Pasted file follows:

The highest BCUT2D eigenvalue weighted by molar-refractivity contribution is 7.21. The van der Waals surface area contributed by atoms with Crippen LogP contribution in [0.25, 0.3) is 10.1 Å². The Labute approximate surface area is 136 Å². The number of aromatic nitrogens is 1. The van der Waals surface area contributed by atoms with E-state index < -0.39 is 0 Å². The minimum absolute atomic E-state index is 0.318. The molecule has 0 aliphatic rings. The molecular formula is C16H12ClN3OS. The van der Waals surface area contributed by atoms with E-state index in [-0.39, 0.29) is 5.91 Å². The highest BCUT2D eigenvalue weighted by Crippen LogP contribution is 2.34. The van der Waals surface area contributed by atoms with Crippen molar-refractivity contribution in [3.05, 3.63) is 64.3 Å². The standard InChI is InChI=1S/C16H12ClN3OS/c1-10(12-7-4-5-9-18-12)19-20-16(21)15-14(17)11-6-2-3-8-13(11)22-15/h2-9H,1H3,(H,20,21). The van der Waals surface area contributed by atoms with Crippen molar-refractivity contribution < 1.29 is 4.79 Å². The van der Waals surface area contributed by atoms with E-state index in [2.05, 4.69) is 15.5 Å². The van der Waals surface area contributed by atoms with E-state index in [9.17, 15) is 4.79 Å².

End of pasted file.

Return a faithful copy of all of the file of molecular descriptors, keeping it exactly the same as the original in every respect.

The highest BCUT2D eigenvalue weighted by molar-refractivity contribution is 7.21. The van der Waals surface area contributed by atoms with Crippen LogP contribution in [0.25, 0.3) is 10.1 Å². The Labute approximate surface area is 136 Å². The number of aromatic nitrogens is 1. The van der Waals surface area contributed by atoms with E-state index < -0.39 is 0 Å². The minimum absolute atomic E-state index is 0.318. The molecule has 0 aliphatic rings. The molecular formula is C16H12ClN3OS. The van der Waals surface area contributed by atoms with E-state index in [-0.39, 0.29) is 5.91 Å². The highest BCUT2D eigenvalue weighted by Crippen LogP contribution is 2.34. The van der Waals surface area contributed by atoms with Crippen molar-refractivity contribution in [3.05, 3.63) is 64.3 Å². The standard InChI is InChI=1S/C16H12ClN3OS/c1-10(12-7-4-5-9-18-12)19-20-16(21)15-14(17)11-6-2-3-8-13(11)22-15/h2-9H,1H3,(H,20,21). The van der Waals surface area contributed by atoms with Crippen molar-refractivity contribution < 1.29 is 4.79 Å². The van der Waals surface area contributed by atoms with E-state index in [2.05, 4.69) is 15.5 Å². The van der Waals surface area contributed by atoms with E-state index in [9.17, 15) is 4.79 Å².